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Proton conductor

Promising new proton conductor for next-generation fuel cells

Key Points

  • A promising new proton conductor has been found for potential application in safer and more efficient fuel cells

  • The novel material has remarkable conducting properties at low temperature

  • Computational simulations undertaken at ANSTO helped clarify the proton transport mechanism in the material

ANSTO has contributed to work by scientists from the Tokyo Institute of Technology on a promising proton conductor for next-generation ceramic fuel cells.

In a paper just published in Communication Materials, a team of researchers from Tokyo Institute of Technology, including Prof Masatomo Yashima reported the remarkable properties of a new hexagonal perovskite-related oxide, Ba2LuAlO5, that has provided interesting insights into proton conduction.

Experiments showed that this novel material had a remarkably high proton conductivity even without any additional chemical modifications. Molecular dynamics simulations revealed the

underlying reasons. These new insights may pave the way to safer and more efficient

energy technologies.

Proton conductor

Prof Max Avdeev, Neutron diffraction group manager at ANSTO's Australian Centre for Neutron Scattering and a co-author on the paper said, “Proton conductors for next generation fuel cells have been identified as an alternative to oxide fuel cells. Our long-term collaborators at the Tokyo Tech have found and characterised experimentally a promising new material. Molecular dynamics simulations performed using the ANSTO computing cluster helped understand the mechanism of proton transport, which is essential for further improvement of the remarkable conductive properties of this material and the development of new compositions.”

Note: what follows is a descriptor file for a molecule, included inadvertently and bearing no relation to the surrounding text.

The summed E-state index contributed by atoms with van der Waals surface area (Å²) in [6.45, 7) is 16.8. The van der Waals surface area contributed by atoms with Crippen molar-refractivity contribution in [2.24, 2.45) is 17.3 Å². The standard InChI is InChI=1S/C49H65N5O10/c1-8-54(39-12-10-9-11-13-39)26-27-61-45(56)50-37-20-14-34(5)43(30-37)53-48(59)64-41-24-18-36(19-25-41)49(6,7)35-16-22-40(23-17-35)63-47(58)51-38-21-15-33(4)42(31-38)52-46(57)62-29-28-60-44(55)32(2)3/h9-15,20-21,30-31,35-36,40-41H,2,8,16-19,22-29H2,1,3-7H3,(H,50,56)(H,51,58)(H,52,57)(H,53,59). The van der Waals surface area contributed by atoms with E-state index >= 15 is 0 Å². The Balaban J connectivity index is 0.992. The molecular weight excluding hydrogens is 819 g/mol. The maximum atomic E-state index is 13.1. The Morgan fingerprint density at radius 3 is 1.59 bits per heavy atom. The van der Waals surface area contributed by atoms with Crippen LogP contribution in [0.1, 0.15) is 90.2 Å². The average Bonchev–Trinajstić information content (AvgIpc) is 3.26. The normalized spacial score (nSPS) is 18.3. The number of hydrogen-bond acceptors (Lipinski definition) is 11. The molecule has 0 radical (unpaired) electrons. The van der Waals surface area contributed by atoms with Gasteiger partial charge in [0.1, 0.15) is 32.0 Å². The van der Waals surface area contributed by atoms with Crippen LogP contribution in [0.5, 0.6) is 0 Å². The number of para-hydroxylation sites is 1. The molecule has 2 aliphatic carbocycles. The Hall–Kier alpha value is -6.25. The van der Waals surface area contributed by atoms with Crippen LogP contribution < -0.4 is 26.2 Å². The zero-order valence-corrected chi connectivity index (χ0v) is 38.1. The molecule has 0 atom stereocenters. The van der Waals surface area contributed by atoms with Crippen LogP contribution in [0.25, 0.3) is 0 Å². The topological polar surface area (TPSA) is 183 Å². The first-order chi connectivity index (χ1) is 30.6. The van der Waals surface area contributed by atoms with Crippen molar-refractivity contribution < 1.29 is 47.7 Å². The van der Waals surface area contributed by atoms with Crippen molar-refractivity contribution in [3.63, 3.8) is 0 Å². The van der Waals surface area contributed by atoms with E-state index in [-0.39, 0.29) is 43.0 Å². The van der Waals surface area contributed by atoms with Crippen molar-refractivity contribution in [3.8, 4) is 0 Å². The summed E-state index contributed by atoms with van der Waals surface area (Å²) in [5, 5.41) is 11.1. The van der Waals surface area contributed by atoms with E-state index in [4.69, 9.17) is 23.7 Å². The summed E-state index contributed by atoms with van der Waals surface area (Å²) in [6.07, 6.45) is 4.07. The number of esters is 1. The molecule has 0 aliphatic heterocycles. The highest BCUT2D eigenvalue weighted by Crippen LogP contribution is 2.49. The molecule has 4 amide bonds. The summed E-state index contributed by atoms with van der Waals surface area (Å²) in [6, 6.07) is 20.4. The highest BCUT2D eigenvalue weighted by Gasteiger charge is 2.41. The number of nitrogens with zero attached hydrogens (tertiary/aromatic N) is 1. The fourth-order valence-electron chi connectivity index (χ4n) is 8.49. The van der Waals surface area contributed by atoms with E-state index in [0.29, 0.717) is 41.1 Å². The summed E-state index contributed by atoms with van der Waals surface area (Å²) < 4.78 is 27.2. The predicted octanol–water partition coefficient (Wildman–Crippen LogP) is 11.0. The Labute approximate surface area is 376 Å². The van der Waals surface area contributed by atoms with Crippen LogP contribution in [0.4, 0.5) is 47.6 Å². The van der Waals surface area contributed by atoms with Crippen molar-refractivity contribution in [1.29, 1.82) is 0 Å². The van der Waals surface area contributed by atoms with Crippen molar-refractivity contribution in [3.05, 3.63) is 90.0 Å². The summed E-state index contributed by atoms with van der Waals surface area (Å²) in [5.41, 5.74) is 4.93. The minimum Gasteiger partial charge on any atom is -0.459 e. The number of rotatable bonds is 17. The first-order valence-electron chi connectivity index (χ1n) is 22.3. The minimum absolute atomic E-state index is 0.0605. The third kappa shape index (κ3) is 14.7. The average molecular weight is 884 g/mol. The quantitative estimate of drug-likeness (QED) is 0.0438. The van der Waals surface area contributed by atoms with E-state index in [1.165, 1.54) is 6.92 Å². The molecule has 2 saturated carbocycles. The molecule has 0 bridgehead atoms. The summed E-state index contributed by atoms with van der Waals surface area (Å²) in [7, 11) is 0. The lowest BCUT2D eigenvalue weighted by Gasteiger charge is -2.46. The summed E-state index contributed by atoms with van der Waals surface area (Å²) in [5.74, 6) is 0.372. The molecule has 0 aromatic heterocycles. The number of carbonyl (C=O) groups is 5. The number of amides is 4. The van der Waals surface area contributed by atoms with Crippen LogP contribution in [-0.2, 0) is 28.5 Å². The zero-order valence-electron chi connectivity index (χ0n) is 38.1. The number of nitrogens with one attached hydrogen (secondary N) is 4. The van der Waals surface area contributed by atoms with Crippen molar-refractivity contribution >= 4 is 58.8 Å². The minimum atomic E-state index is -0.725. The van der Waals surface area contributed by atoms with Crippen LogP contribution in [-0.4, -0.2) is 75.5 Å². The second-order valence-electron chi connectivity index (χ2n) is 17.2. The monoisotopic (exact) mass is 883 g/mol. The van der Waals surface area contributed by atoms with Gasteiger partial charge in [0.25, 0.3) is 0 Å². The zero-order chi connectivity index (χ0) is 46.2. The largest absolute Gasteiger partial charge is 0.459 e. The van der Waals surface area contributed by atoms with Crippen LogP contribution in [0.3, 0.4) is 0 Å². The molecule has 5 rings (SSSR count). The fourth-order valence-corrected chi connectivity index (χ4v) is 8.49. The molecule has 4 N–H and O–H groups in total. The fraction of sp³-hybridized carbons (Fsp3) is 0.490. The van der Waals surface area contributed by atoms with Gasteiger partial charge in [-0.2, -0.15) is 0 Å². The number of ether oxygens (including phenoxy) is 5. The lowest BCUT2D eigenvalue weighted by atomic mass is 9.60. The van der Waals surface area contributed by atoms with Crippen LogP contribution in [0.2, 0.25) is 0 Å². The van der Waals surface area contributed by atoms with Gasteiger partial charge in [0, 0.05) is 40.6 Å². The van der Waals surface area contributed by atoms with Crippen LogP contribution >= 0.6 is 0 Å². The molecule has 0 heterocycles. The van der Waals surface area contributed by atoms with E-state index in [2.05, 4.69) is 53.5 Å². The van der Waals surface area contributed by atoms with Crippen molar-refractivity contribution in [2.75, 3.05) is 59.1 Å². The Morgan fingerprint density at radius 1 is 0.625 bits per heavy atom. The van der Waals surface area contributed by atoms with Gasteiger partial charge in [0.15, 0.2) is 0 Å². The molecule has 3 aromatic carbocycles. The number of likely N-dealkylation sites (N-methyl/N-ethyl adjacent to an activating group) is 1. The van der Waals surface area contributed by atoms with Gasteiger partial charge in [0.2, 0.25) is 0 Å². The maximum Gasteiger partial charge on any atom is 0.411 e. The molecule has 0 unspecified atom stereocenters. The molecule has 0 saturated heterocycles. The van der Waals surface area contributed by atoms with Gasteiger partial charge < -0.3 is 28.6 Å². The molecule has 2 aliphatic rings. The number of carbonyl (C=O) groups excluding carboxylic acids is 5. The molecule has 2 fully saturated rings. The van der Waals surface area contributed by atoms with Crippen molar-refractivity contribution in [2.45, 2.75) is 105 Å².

Scientists across the world are trying to develop environmentally friendly technologies that produce energy safely and more efficiently. Among them, fuel cells have been steadily gaining traction since the 1960s as a promising approach to producing electricity directly from electrochemical reactions.

However, typical fuel cells based on solid oxides have a notable drawback in that they operate

at high temperatures, usually over 700 °C.  In contrast, protonic ceramic fuel cells (PCFCs) use special ceramics that conduct protons instead of oxide anions. They have a much lower operating temperature in the range of 300 to 600 °C.

However, only a few proton-conducting materials with reasonable performance are currently known.

Prof Yashima and colleagues discovered the new conductor while focusing on finding compounds with a lot of intrinsic oxygen vacancies. Experiments on samples revealed that this material has a high proton conductivity in its bulk at low temperatures without additional chemical refinements such as doping.

Using molecular dynamics simulations and neutron diffraction measurements, they found that the oxide absorbed a lot of water through a high number of intrinsic oxygen vacancies and the higher water content increased its proton conductivity through various mechanisms.

Read more on the Tokyo Institute of technology website.


Content adapted from information and graphics kindlyprovided by the Tokyo Institute of Technology


Prof Masatomo Yashima (Tokyo Tech)

Prof Masatomo Yashima (Tokyo Tech)